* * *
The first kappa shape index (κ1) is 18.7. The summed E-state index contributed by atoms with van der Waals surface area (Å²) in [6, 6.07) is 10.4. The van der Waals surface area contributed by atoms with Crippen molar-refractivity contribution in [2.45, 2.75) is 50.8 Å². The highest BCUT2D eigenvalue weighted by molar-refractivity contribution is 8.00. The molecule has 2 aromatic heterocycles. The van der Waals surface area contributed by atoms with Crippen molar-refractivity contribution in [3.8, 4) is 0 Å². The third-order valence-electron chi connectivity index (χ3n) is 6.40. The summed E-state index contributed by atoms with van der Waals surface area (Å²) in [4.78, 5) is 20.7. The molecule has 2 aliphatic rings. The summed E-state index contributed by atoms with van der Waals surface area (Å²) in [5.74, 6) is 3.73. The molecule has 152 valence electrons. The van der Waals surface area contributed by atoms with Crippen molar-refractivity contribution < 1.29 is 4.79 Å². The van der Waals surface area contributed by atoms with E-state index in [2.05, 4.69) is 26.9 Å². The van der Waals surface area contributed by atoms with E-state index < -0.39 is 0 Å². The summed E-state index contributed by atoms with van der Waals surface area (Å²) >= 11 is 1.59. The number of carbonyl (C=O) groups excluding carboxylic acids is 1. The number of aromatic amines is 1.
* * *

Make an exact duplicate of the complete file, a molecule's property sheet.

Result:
The first kappa shape index (κ1) is 18.7. The summed E-state index contributed by atoms with van der Waals surface area (Å²) in [6, 6.07) is 10.4. The van der Waals surface area contributed by atoms with Crippen molar-refractivity contribution in [2.45, 2.75) is 50.8 Å². The highest BCUT2D eigenvalue weighted by molar-refractivity contribution is 8.00. The molecule has 2 aromatic heterocycles. The van der Waals surface area contributed by atoms with Crippen molar-refractivity contribution in [3.8, 4) is 0 Å². The third-order valence-electron chi connectivity index (χ3n) is 6.40. The summed E-state index contributed by atoms with van der Waals surface area (Å²) in [4.78, 5) is 20.7. The molecule has 2 aliphatic rings. The summed E-state index contributed by atoms with van der Waals surface area (Å²) in [5.74, 6) is 3.73. The molecule has 152 valence electrons. The van der Waals surface area contributed by atoms with Crippen molar-refractivity contribution < 1.29 is 4.79 Å². The van der Waals surface area contributed by atoms with E-state index in [2.05, 4.69) is 26.9 Å². The van der Waals surface area contributed by atoms with E-state index < -0.39 is 0 Å². The summed E-state index contributed by atoms with van der Waals surface area (Å²) >= 11 is 1.59. The number of carbonyl (C=O) groups excluding carboxylic acids is 1. The number of aromatic amines is 1.